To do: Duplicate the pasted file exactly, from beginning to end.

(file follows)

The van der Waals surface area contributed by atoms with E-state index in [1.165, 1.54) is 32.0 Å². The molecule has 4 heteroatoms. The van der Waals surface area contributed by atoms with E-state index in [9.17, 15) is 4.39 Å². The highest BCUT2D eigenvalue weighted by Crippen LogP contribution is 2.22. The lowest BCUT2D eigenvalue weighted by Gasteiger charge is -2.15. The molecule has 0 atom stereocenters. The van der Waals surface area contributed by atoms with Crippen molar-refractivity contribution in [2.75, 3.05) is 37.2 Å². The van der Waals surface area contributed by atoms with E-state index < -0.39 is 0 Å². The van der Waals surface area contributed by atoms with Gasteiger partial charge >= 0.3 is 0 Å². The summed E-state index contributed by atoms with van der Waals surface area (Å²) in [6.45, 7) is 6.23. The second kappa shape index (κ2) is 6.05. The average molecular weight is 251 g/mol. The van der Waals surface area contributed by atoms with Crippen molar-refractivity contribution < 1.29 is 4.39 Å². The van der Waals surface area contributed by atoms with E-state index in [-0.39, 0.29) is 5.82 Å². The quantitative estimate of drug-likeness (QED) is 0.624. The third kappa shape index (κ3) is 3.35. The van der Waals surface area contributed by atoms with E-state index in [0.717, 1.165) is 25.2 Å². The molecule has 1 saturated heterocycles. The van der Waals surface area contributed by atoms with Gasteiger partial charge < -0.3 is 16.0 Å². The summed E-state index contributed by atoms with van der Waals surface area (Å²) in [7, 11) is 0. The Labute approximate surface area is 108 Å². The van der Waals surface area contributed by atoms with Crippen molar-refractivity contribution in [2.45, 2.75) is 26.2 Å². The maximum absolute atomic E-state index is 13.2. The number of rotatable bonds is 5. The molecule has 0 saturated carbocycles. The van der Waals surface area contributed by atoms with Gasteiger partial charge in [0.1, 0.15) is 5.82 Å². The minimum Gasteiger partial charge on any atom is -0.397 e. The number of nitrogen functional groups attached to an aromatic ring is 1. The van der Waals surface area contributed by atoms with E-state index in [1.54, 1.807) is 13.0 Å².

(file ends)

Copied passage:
The van der Waals surface area contributed by atoms with E-state index in [1.165, 1.54) is 32.0 Å². The molecule has 4 heteroatoms. The van der Waals surface area contributed by atoms with E-state index in [9.17, 15) is 4.39 Å². The highest BCUT2D eigenvalue weighted by Crippen LogP contribution is 2.22. The lowest BCUT2D eigenvalue weighted by Gasteiger charge is -2.15. The molecule has 0 atom stereocenters. The van der Waals surface area contributed by atoms with Crippen molar-refractivity contribution in [2.75, 3.05) is 37.2 Å². The van der Waals surface area contributed by atoms with E-state index < -0.39 is 0 Å². The van der Waals surface area contributed by atoms with Gasteiger partial charge >= 0.3 is 0 Å². The summed E-state index contributed by atoms with van der Waals surface area (Å²) in [6.45, 7) is 6.23. The second kappa shape index (κ2) is 6.05. The average molecular weight is 251 g/mol. The van der Waals surface area contributed by atoms with Crippen molar-refractivity contribution < 1.29 is 4.39 Å². The van der Waals surface area contributed by atoms with E-state index in [-0.39, 0.29) is 5.82 Å². The quantitative estimate of drug-likeness (QED) is 0.624. The third kappa shape index (κ3) is 3.35. The van der Waals surface area contributed by atoms with E-state index in [0.717, 1.165) is 25.2 Å². The molecule has 1 saturated heterocycles. The van der Waals surface area contributed by atoms with Gasteiger partial charge < -0.3 is 16.0 Å². The summed E-state index contributed by atoms with van der Waals surface area (Å²) in [7, 11) is 0. The Labute approximate surface area is 108 Å². The van der Waals surface area contributed by atoms with Crippen molar-refractivity contribution in [2.45, 2.75) is 26.2 Å². The maximum absolute atomic E-state index is 13.2. The number of rotatable bonds is 5. The molecule has 0 saturated carbocycles. The van der Waals surface area contributed by atoms with Gasteiger partial charge in [0.1, 0.15) is 5.82 Å². The minimum Gasteiger partial charge on any atom is -0.397 e. The number of nitrogen functional groups attached to an aromatic ring is 1. The van der Waals surface area contributed by atoms with E-state index in [1.54, 1.807) is 13.0 Å².